The ‘new’ nationalism recognises ‘difference’ as a status that should be maintained, not downplayed; it is seen as a necessity for the survival of an idea, a people and a culture. The subtext is that those who live in the ‘old’ world are special, superior and should not be tainted. It has led to the rise of populist politicians even in the world’s strongest democracies. The new nationalism therefore is populist and cheap, and so it is dismissed by deep thinkers or those with a proper sense of history; yet the populists seem to win the day not by superior intellectual arguments. The intellectuals do not determine the voting patterns. Emotions are raw and high occasioned by disappearing privileges. Xenophobia, racism and ethnic chauvinism are dimensions of the new boundaries being created. The same conservatives who fundamentally oppose the vanishing sex boundaries are calling for the restoration of geographical boundaries. Perhaps inchoates must remain a constant in social relations. Ignorance and narcissism are powerful tools in the hands of populist thinking and movements. Now that sits squarely in the White House.
Economic factors, and hope for a better life, have always determined and shaped migrations. People took decisions without knowing for sure that wherever they were going was better. The exodus as recorded in the Bible promised the migrants a ‘land flowing with milk and honey”. It was a promise, a divine one. Yet, one-time PM of Israel Golda Meir is on record as saying that if Moses had turned the other way the Israelis would have had the oil which the Arabs now have. But with the power of modern images seen through social media other forms of mediation there is more certainty before, during and after migration. Yet this certainty of image does not transform into the warmth of humanity. A beautiful and serene place does not automatically welcome visitors. The place does not show the heart. And so, the new beauty as captured in media images may be artificial. When that patriotic advert welcomes visitors to say Thailand or Malaysia it does not say a class of people are not welcome.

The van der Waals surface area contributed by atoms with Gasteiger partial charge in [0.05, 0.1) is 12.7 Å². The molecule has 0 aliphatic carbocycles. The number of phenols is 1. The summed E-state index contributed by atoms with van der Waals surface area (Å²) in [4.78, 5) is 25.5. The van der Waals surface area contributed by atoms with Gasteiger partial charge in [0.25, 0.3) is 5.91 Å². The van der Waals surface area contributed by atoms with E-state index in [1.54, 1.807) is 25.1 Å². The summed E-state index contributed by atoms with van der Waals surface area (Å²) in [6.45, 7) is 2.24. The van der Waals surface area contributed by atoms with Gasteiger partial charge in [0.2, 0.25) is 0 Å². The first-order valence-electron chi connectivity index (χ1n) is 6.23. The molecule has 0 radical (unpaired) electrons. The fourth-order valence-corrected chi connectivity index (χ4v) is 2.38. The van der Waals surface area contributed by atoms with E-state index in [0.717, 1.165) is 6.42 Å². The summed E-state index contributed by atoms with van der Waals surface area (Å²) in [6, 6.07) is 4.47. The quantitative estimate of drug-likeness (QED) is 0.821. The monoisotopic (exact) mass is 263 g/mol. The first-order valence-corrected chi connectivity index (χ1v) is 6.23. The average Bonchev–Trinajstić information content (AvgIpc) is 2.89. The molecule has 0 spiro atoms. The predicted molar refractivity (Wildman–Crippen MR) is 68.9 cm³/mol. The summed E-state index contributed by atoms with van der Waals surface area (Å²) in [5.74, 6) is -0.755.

One of the most challenging of the attempts to abolish boundaries is in male-female biological considerations, their relationships and accepted patterns of social behaviour. It is indeed a fundamental challenge to the natural order as we knew it. Most African countries have stuck to the ‘original boundaries’ as nations even though some individuals want to go the Western route. Certainly, free will has been made a mockery of. We cannot simply live as we want without regard for the ethical rules of nature. It is a sure sign of the apocalypse, whether metaphorically or literally.
The truth is boundaries are a part of our DNA. There are some boundaries that should not be crossed no matter how sophisticated we may have become. Boundaries are needed for stability, for a sense of order and for the continuity of humans. The naturally ingrained sense of propriety which we know as moral principles are etched in our DNA even if some parts of it are denied while negotiating new boundaries. Beasts will not become humans and humans should not become beasts. The boundary between the sexes is real, not artificial and should be so respected if nature must continue to avail us of its bountiful harvests. Why did our ancestors find a correlation between agriculture and the unity of bodies in time of planting?